PHP equivalent to Perl's unless conditional

Could someone give me an example of PHP’s equivalent to Perl’s unless conditional statement?

Perl example



unless ($this or $that) {
    print 'other'; }
 

if either of the two specific conditions exist (this or that) I don’t want it to print other, make sense?


if (!$this AND !$that)
{
  dothisstuff();
}

If this exists, that exists, or both exists, do NOT output?

if (isset($this) || isset($that))
{
    echo 'other';
}

Technically speaking I’m pretty sure you can go “if ($this or $that)” too. OR and || have similar functions in PHP (especally in if statements), so you can use the OR method if you’d like, and I’m pretty sure those variables would be considered “false” in the sense that the if statement would fail.

I don’t want AND I want OR, is this logical…


if (!$this || !$that)
{
  dothisstuff();
} 

thanks someone, but isset is checking if it is true, correct? I want it to be false in order to print.

I think you do want AND, unless I’m missing something.

You want it to print “other” if both conditions are FALSE, right?

If condition 1 is false and condition 2 is false, print other.

No I want, If condition 1 is false or condition 2 is false, print other. Both condtions may not exist at the same time but if either does, don’t print.

1=true, 2=false: Print.
1=false, 2=true: Print.
1=true, 2=true: Don’t print
1=false, 2=false: Don’t print

That’s your logic?
How about just if (isset($one) != isset($two))?

lol this is fun… no

my logic

1=true, 2=false: don’t print.
1=false, 2=true: don’t print.
1=true, 2=true: don’t print
1=false, 2=false: print


if(!$this XOR !$that){
dostuff();
} else {
//Either one variable is true or both variables are true or both variables are false
}

If either value is not true but NOT if both values are not true.

Just for those who don’t know, here’s the PHP operator precedence info :slight_smile:

Right.

If condition 1 is false AND condition 2 is false, print other.


if (!$this AND !$that)
{
    print "other";
}

So why were you saying “or”? If one AND the other, that’s an and. :wink:

if (!isset($one) && !isset($two))
{
   echo 'other';
}

For future reference, if you ever need help with a boolean expression, your best bet is probably to list off all of the options/possibilities like you just did.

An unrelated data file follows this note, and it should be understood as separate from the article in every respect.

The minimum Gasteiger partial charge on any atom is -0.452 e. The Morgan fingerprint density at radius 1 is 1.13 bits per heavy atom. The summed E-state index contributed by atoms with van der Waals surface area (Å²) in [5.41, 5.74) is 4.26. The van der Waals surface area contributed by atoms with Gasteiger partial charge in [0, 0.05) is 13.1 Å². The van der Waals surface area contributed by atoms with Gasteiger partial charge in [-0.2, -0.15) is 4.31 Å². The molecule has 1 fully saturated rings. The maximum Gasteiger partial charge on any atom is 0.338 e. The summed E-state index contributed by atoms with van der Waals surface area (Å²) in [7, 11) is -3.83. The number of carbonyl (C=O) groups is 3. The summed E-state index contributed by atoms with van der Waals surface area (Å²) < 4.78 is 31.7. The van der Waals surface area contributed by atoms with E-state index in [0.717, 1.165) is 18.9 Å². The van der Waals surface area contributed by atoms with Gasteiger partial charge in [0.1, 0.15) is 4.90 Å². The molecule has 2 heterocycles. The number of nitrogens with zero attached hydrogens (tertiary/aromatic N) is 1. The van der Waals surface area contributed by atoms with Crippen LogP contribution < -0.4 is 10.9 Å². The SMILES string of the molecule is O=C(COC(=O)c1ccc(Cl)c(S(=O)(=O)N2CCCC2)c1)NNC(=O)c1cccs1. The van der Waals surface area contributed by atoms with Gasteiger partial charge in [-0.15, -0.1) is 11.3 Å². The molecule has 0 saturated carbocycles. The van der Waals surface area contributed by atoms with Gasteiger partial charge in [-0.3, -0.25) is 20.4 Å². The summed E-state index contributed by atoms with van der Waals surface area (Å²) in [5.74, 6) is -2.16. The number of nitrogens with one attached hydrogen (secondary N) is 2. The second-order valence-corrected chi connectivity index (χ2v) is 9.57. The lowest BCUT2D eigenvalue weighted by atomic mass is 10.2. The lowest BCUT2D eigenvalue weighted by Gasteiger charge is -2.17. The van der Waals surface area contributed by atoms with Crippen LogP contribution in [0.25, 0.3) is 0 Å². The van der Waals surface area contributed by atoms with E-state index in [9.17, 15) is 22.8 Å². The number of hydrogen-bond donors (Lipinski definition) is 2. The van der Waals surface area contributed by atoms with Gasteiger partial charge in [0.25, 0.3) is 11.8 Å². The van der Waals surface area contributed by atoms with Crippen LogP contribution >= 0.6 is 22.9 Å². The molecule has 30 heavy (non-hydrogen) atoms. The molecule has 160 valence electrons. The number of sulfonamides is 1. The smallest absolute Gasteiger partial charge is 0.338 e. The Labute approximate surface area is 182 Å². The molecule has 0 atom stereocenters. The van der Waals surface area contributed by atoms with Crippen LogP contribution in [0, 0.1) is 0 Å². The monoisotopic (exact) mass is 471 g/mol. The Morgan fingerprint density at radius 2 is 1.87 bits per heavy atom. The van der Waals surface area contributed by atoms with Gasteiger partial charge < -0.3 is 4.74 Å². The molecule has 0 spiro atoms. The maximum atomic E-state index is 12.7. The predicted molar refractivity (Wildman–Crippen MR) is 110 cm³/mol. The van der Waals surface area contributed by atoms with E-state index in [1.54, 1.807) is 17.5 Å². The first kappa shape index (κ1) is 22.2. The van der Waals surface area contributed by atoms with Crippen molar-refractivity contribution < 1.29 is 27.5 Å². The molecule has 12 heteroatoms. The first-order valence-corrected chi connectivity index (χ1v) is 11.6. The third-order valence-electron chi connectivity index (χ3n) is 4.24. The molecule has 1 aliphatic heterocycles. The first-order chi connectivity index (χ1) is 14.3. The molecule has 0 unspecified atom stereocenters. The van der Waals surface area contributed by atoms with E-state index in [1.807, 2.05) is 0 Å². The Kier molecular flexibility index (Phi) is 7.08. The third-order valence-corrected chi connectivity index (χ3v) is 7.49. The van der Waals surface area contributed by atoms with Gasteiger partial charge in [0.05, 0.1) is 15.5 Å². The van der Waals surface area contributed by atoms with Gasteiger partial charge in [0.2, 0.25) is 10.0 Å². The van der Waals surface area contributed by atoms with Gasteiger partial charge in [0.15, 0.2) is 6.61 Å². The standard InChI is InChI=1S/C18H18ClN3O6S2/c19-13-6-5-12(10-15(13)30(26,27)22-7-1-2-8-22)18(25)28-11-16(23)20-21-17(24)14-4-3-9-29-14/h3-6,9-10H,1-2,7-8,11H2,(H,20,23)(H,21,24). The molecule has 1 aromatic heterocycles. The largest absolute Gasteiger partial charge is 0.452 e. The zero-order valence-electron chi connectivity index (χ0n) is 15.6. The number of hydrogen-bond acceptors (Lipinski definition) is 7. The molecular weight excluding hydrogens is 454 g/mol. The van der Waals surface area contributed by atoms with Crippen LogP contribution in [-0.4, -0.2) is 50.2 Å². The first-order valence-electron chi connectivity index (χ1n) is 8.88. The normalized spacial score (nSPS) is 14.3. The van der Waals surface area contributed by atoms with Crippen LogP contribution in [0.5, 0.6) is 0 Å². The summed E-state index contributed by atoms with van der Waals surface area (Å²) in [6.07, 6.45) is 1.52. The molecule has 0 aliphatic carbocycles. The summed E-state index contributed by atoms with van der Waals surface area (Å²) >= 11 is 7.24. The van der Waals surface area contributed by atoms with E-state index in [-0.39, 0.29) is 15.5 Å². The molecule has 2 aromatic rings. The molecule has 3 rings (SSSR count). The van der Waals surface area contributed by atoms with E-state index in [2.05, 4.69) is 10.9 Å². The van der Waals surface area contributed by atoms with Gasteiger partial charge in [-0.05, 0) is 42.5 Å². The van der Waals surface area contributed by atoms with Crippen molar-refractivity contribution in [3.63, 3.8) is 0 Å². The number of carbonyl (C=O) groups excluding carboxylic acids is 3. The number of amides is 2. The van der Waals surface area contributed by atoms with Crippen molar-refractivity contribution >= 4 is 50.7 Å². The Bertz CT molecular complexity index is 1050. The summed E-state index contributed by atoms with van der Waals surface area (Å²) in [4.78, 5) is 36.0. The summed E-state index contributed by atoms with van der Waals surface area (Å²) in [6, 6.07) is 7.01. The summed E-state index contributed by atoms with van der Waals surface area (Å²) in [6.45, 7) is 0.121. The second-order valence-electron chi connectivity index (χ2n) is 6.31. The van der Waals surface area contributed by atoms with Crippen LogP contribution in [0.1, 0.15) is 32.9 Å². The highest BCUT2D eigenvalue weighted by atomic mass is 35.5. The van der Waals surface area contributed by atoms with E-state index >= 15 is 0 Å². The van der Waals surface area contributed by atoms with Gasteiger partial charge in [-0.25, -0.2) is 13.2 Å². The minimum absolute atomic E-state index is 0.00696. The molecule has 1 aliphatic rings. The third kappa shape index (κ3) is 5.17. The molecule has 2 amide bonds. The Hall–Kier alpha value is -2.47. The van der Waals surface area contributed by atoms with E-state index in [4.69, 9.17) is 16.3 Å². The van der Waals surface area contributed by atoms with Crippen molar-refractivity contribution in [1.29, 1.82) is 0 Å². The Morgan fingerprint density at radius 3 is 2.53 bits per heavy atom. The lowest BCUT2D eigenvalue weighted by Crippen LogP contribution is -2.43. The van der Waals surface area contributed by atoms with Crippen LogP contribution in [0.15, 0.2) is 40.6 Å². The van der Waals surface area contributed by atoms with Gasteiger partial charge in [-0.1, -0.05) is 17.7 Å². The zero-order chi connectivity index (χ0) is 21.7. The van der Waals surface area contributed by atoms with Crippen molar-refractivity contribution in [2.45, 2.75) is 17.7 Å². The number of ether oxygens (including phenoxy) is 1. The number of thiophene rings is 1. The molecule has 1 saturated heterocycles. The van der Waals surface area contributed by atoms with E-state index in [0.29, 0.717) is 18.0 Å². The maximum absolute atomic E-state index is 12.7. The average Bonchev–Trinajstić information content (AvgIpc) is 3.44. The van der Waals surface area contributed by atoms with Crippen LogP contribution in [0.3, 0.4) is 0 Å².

isset() might not be the best choice, because it only determines if a variable is set. Once again…php.net words it better than me, so here ya go:

isset doesn’t reliably evaluate variables with blank strings (not necessarily NULL).
i.e.
$blankvar = “”; // isset will return true on this.

This is a very common pitfall when handling HTML forms that return blank text fields to the script. You’re better off doing this:

if ($var != “”)
return true;
else
return false;

This more of a programming practice rather than the function’s shortcomings. So if you have a habit of initializing variables you’re likely to run into problems with isset() if your code or php project become very large.

Hence:


$foo = false;
if(isset($foo)){
	echo "TRUE";
}

Will echo TRUE.

And:


$foo = true;
if(!isset($foo)){
	echo "TRUE";
} else {
	echo "FALSE";
}

Will echo FALSE.

So it depends if he wants to check if a var is set, NULL, or false. Subtle differences :slight_smile:

Yeah, I know… but if you read his first put, he talks about existance.

But then later on he used true/false.

/exits thread…too confusing :stuck_out_tongue:

Yeah yeah yeah. :stuck_out_tongue:

I’m use to saying OR…with Perl’s unless condition you’re checking if something is false rather than true. So I can list as many OR’s I like in the condition. If I used AND both would have to be present for it be false.

Let’s say I have a member id variable ($member_id). The value of $member_id would change depending on which member it was, they all have unique id’s. Now I want to track each member’s movement execpt for two specific member’s. With Perl’s unless statement I can simply do this…


unless ($member_id == '100' or $member_id == '101') {
   print 'I'm tracking member's movements except for Member 100 and 101';
}

PHP should adopt the unless conditional. With unless the attached statements are only executed if the condition is false. Seems simpler to me.

btw, thanks everyone for the help. I did figure it out, it involved using AND

Oh. That’s interesting. The PHP equivilent of that would be if ($member_id != 100 && $member_id != 101).

Why? unless() is longer than if, and a simple ! (not) is nice and easy. There ain’t much difference.

The only confusing thing here is that you couldn’t word the question precisely :slight_smile: